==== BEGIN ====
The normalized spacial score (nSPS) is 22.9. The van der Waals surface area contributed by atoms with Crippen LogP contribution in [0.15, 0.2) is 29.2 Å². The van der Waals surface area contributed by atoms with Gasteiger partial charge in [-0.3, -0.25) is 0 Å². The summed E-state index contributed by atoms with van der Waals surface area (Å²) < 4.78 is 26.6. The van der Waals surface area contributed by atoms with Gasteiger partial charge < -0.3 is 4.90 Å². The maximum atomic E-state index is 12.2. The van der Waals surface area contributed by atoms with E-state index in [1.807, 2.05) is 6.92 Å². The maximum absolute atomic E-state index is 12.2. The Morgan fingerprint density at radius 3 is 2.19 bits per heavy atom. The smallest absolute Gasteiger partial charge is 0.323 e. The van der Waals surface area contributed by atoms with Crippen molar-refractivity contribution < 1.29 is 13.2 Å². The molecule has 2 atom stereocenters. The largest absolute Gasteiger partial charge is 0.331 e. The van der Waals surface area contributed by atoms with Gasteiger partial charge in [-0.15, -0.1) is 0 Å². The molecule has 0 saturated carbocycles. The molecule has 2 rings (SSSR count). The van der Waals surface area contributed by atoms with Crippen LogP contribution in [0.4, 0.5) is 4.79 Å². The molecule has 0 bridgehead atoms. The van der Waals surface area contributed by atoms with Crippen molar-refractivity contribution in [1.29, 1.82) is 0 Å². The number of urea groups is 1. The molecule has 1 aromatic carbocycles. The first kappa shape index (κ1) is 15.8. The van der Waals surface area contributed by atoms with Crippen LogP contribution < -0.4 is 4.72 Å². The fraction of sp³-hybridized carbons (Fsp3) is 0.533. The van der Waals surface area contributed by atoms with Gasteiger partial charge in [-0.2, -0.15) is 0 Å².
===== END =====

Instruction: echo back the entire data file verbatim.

The normalized spacial score (nSPS) is 22.9. The van der Waals surface area contributed by atoms with Crippen LogP contribution in [0.15, 0.2) is 29.2 Å². The van der Waals surface area contributed by atoms with Gasteiger partial charge in [-0.3, -0.25) is 0 Å². The summed E-state index contributed by atoms with van der Waals surface area (Å²) < 4.78 is 26.6. The van der Waals surface area contributed by atoms with Gasteiger partial charge < -0.3 is 4.90 Å². The maximum atomic E-state index is 12.2. The van der Waals surface area contributed by atoms with E-state index in [1.807, 2.05) is 6.92 Å². The maximum absolute atomic E-state index is 12.2. The Morgan fingerprint density at radius 3 is 2.19 bits per heavy atom. The smallest absolute Gasteiger partial charge is 0.323 e. The van der Waals surface area contributed by atoms with Crippen molar-refractivity contribution < 1.29 is 13.2 Å². The molecule has 2 atom stereocenters. The largest absolute Gasteiger partial charge is 0.331 e. The van der Waals surface area contributed by atoms with Gasteiger partial charge in [-0.15, -0.1) is 0 Å². The molecule has 0 saturated carbocycles. The molecule has 2 rings (SSSR count). The van der Waals surface area contributed by atoms with Crippen LogP contribution in [0.4, 0.5) is 4.79 Å². The molecule has 0 bridgehead atoms. The van der Waals surface area contributed by atoms with Crippen molar-refractivity contribution in [1.29, 1.82) is 0 Å². The number of urea groups is 1. The molecule has 1 aromatic carbocycles. The first kappa shape index (κ1) is 15.8. The van der Waals surface area contributed by atoms with Crippen LogP contribution < -0.4 is 4.72 Å². The fraction of sp³-hybridized carbons (Fsp3) is 0.533. The van der Waals surface area contributed by atoms with Gasteiger partial charge in [-0.2, -0.15) is 0 Å².